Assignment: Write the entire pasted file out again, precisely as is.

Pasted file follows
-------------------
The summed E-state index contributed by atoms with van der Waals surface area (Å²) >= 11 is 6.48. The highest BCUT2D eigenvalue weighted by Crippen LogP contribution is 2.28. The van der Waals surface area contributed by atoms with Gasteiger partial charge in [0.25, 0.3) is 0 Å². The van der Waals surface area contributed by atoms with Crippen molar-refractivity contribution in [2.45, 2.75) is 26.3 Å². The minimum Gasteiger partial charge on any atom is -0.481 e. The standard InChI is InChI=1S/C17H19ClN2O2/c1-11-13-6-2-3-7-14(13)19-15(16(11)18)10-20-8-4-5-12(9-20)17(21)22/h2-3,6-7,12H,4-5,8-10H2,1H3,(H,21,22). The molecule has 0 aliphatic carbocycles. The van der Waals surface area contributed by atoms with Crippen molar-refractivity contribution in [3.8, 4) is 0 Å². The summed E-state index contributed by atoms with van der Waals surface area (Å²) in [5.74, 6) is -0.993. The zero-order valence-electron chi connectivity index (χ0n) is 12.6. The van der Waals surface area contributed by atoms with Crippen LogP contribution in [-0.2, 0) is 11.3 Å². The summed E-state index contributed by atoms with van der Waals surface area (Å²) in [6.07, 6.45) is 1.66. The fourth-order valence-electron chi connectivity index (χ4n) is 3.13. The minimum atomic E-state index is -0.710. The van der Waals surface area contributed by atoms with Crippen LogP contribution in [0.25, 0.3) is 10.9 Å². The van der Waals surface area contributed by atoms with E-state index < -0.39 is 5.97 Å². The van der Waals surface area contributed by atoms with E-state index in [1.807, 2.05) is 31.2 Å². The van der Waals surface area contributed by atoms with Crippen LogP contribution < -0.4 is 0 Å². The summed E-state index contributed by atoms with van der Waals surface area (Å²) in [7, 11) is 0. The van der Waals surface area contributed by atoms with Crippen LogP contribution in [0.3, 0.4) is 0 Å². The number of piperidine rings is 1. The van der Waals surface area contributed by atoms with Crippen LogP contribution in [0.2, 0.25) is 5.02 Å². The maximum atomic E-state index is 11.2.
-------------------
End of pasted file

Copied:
The summed E-state index contributed by atoms with van der Waals surface area (Å²) >= 11 is 6.48. The highest BCUT2D eigenvalue weighted by Crippen LogP contribution is 2.28. The van der Waals surface area contributed by atoms with Gasteiger partial charge in [0.25, 0.3) is 0 Å². The van der Waals surface area contributed by atoms with Crippen molar-refractivity contribution in [2.45, 2.75) is 26.3 Å². The minimum Gasteiger partial charge on any atom is -0.481 e. The standard InChI is InChI=1S/C17H19ClN2O2/c1-11-13-6-2-3-7-14(13)19-15(16(11)18)10-20-8-4-5-12(9-20)17(21)22/h2-3,6-7,12H,4-5,8-10H2,1H3,(H,21,22). The molecule has 0 aliphatic carbocycles. The van der Waals surface area contributed by atoms with Crippen molar-refractivity contribution in [3.8, 4) is 0 Å². The summed E-state index contributed by atoms with van der Waals surface area (Å²) in [5.74, 6) is -0.993. The zero-order valence-electron chi connectivity index (χ0n) is 12.6. The van der Waals surface area contributed by atoms with Crippen LogP contribution in [-0.2, 0) is 11.3 Å². The summed E-state index contributed by atoms with van der Waals surface area (Å²) in [6.07, 6.45) is 1.66. The fourth-order valence-electron chi connectivity index (χ4n) is 3.13. The minimum atomic E-state index is -0.710. The van der Waals surface area contributed by atoms with Crippen LogP contribution in [0.25, 0.3) is 10.9 Å². The van der Waals surface area contributed by atoms with E-state index < -0.39 is 5.97 Å². The van der Waals surface area contributed by atoms with E-state index in [1.807, 2.05) is 31.2 Å². The van der Waals surface area contributed by atoms with Crippen LogP contribution < -0.4 is 0 Å². The summed E-state index contributed by atoms with van der Waals surface area (Å²) in [7, 11) is 0. The van der Waals surface area contributed by atoms with Crippen LogP contribution in [0.3, 0.4) is 0 Å². The number of piperidine rings is 1. The van der Waals surface area contributed by atoms with Crippen LogP contribution in [0.2, 0.25) is 5.02 Å². The maximum atomic E-state index is 11.2.